Some pretty reasonable remarks by Tyler about the future of Tyson’s Corner provoked a remarkably angry set of comments. When I first moved to Virginia ten years ago, I lived across the street from Tyson’s II, and Tyler lived in a townhouse ten minutes away. A few observations:

1. As far as I could tell, the city built millions of dollars of sidewalks for my personal use. I walked every day of the week at all hours of the day, and rarely saw another pedestrian.

2. All the complaining about traffic and excessive growth was pure cheap talk. Real estate prices, not whining, are the real barometer of overall quality of life.

3. Tyler is entirely right to remark that:

Have I mentioned they will build elevated rail service to Dulles Airport? This sounds quaint and European but there is already a dedicated, virtually traffic-free road to that airport, in addition to three or four totally usable back routes.

4. If you use hourly wages to value time wasted in years of traffic delays at, it’s pretty clear that the Tyson’s Tunnel “under, not over” proposal passes the cost-benefit test relative to elevated rail. However, it is even clearer that extending the metro at all fails the cost-benefit test. Indeed, as Clifford Winston’s exhaustive survey of the public transit literature concludes:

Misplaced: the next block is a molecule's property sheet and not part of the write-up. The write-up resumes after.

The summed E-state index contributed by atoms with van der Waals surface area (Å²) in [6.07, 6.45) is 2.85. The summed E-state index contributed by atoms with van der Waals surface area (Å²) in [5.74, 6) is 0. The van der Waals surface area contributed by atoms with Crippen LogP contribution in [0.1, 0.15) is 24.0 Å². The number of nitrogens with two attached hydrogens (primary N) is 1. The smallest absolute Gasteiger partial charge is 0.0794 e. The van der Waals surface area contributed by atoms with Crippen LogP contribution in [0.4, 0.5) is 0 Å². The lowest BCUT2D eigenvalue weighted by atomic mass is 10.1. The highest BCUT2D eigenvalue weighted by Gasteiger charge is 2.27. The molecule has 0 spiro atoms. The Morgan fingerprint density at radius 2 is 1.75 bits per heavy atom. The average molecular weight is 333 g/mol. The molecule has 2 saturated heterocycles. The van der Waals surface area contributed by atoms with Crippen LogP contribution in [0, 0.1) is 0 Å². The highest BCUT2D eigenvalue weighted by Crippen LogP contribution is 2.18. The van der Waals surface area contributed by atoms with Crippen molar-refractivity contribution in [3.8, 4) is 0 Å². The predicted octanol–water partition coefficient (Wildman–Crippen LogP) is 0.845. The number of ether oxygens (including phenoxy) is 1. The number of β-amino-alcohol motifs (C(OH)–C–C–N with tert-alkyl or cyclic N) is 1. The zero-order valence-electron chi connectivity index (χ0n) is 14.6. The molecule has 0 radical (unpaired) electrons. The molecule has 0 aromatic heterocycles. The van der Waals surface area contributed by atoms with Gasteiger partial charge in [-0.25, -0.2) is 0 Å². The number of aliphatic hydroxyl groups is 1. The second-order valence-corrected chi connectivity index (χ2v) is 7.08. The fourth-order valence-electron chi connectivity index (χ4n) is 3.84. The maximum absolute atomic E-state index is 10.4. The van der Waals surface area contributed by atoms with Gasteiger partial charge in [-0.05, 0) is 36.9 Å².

[W]ith the single exception of BART in the San Francisco area, every U.S. transit system actually reduced social welfare. Moreover, they [Winston and co-authors] could not identify an efficient pricing policy or physical restructuring of the rail network that would enhance any system’s social desirability without effectively eliminating its service.

Bottom line: If the Tyson’s metro extension passed the cost-benefit test, it would raise real estate prices so much that it could be funded out of property tax revenue. But without tons of external subsidies, metro expansion wouldn’t stand a chance.

P.S. I’m baffled by comments that call Tyson’s “ugly.” It’s Beverly Hills in Virginia, as far as I’m concerned. But then again, I was baffled when Alex Tabarrok told me he missed Oakland, California. That’s what I call “ugly.” When a big developer builds an area from scratch, it wants to maximize real estate values by making residents happy. What’s the result? Clean, convenient, corporate living, Big Box stores, and McMansions – not Oakland.